Rival blocs claim majority in Malaysian election stalemate
Rival blocs claimed on Sunday they had secured the support they needed to form a government after Malaysia's hotly contested poll saw no party emerge with a clear majority of parliamentary seats.
Veteran opposition leader Anwar Ibrahim said his coalition had enough seats to form the country's next government, which would allow him to become prime minister.
Former premier Muhyiddin Yassin -- who heads the rival Perikatan Nasional (National Alliance) grouping -- also said he was in talks to form the next government after Saturday's election.
The stalemate comes in a country that has seen three governments change in as many years.
Home to 33 million people, Malaysia will need a ruling coalition with a strong mandate to tackle soaring food prices and an economy reeling from the Covid-19 pandemic.
While both leading political blocs claimed victory, neither offered details on the alliances they would make to form the government.
"We have now the majority to form a government," Anwar said at a dawn news conference after hours of frenzied horse-trading negotiations through the night.
When pressed about who would enter into an alliance with him, Anwar did not name names, but said commitments had been made in writing and would be submitted to the king for endorsement.
At the end of vote-counting, Anwar's Pakatan Harapan (Alliance of Hope) coalition won 82 seats and Muhyiddin's Perikatan Nasional grabbed 73, official results showed.
- Islamist party gains -
The once mighty Barisan Nasional -- dominated by jailed ex-leader Najib Razak's United Malays National Organisation (UMNO) party -- trailed far behind the rest with only 30 seats, its worst performance since Malaysia won independence in 1957.
The graft-tainted bloc said it accepted the results and that it was a "big signal from the citizens towards us."
The election also saw the rise of an Islamist party allied with Muhyiddin's group. The Malaysian Islamic Party, or PAS, backs a hardline interpretation of Islamic law.
Ethnic Malay parties have campaigned on a platform that claims that members of Malaysia's majority ethnicity would lose their rights if non-Malays -- such as Anwar's multi-ethnic bloc -- are elected.
Oh Ei Sun of the Pacific Research Centre of Malaysia said if Muhyiddin gets to form the government, the country is "likely to see a conservative theocratic coalition that will focus on religious and racial supremacy at the expense of effective economic management".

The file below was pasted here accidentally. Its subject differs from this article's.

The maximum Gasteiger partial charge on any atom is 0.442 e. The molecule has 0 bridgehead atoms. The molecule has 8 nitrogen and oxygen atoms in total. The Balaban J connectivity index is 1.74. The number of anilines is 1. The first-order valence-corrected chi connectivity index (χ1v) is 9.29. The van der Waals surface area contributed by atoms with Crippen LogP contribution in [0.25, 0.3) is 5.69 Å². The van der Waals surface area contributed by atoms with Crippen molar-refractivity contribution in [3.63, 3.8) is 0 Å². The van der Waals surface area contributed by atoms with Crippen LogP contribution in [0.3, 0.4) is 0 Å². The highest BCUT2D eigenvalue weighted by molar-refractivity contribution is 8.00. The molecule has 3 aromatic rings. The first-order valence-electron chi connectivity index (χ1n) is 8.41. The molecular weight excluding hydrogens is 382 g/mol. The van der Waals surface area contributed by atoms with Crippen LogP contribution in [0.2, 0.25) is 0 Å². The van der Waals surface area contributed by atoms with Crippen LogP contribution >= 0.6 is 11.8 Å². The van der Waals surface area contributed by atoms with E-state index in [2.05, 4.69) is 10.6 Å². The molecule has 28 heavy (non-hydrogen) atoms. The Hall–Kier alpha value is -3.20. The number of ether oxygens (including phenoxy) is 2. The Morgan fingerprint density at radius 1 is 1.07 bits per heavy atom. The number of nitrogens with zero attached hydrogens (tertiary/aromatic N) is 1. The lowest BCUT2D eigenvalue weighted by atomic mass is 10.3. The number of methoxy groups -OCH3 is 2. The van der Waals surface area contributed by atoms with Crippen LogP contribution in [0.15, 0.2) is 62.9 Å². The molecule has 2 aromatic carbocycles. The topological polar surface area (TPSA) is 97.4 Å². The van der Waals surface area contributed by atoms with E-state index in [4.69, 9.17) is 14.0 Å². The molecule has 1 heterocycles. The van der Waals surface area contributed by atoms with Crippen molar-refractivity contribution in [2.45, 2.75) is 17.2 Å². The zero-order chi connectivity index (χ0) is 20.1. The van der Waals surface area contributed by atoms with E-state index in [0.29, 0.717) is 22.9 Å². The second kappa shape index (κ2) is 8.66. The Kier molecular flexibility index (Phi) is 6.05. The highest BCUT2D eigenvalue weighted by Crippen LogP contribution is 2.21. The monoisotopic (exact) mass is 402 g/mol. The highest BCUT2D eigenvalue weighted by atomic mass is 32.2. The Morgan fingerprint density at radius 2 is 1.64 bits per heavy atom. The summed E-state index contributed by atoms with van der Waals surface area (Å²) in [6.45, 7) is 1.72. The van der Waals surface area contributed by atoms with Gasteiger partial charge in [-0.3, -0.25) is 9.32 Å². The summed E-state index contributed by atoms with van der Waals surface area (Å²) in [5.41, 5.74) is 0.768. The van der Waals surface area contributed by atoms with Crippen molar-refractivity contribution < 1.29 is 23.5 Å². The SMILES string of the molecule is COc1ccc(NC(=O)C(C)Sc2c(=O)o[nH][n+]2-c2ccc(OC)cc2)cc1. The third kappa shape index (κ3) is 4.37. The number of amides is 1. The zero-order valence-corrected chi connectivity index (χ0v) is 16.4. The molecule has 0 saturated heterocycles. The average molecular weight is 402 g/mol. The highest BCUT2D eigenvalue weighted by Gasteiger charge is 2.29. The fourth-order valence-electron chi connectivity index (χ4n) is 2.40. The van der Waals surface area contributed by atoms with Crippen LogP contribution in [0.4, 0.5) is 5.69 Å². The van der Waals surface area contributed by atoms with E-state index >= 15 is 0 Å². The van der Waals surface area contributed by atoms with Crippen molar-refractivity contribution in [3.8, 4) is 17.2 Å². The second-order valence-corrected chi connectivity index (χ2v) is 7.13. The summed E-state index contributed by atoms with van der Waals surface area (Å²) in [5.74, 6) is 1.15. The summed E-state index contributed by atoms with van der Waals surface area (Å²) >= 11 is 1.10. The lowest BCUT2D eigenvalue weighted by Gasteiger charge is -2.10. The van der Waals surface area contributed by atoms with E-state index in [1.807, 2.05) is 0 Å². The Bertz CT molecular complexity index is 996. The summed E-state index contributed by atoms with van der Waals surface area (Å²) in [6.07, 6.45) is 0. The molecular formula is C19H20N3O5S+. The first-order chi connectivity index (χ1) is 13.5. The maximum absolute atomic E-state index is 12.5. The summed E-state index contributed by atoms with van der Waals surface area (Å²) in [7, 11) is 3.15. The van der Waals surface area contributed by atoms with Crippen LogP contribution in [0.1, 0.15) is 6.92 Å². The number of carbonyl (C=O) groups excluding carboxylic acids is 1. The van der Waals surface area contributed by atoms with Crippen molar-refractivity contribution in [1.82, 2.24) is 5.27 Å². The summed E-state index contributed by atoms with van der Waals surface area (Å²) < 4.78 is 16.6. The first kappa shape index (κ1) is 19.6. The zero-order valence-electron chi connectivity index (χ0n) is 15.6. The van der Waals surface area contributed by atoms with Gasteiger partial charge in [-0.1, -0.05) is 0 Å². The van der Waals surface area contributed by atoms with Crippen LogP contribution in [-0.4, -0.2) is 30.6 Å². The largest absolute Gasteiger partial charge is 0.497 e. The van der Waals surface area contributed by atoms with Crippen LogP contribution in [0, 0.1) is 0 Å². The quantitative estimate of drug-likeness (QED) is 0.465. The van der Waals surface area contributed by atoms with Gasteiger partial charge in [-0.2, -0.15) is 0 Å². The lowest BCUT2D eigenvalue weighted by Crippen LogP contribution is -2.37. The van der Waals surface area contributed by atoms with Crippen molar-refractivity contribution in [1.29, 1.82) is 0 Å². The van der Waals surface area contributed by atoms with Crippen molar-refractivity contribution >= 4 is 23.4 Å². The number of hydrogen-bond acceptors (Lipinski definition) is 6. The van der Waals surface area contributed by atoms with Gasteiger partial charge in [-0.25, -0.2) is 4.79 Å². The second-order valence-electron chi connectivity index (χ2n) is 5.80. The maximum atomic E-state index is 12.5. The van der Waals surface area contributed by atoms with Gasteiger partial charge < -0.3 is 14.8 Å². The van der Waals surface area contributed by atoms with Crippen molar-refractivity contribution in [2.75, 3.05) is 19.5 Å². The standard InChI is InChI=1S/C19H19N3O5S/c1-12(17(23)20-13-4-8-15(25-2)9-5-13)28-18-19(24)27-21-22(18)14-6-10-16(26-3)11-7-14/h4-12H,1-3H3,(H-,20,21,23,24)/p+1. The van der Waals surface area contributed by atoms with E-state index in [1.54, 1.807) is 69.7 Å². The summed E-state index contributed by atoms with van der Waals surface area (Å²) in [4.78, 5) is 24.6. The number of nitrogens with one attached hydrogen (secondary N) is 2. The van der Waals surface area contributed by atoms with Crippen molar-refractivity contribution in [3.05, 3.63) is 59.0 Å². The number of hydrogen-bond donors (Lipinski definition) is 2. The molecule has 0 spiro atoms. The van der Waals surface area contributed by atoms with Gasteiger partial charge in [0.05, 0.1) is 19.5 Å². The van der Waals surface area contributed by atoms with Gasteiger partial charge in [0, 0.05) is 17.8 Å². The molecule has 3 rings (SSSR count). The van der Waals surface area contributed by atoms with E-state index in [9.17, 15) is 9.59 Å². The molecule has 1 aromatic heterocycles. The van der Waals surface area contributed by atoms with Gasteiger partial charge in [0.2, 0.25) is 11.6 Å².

"Perikatan Nasional's strong message of clean government was able to make inroads into UMNO's vote bank and captured key UMNO seats," said Asrul Hadi Abdullah Sani, deputy managing director at BowerGroupAsia.
One of the highest profile losses in the election was former prime minister Mahathir Mohamad, 97, who was roundly defeated in his constituency.
- Anwar's last chance -
Anwar campaigned on a promise to fight corruption, after Najib's ruling party was tainted by a spate of graft cases, including one that sent the former prime minister to jail for 12 years.
A perennial runner-up in Malaysian politics, Anwar endured two prison terms and had been on the cusp of power several times in his political career.
Voter turnout in Sunday's election was high -- two hours before polling closed, it was already at 70 percent -- and those who spoke to AFP said they hoped for political stability and economic improvement.
The results represented the latest electoral humiliation for UMNO, after it suffered a stunning defeat in the 2018 general election due to anger over the 1MDB scandal.
Najib was at the centre of that storm and was jailed over his role in it.
Because of infighting in the two successive governments since 2018, UMNO crept back into power last year, despite lingering corruption allegations, and had sought a stronger mandate from this election.
Corruption was a key issue during the campaign, with opposition parties repeatedly warning that if UMNO won, Najib could walk free and graft charges against other party leaders could be dropped.
The 1MDB scandal -- in which billions of dollars in state funds were diverted to Beverly Hills properties, a superyacht, a Hollywood film and Najib's own bank account -- sparked investigations in Singapore, Switzerland and the United States.
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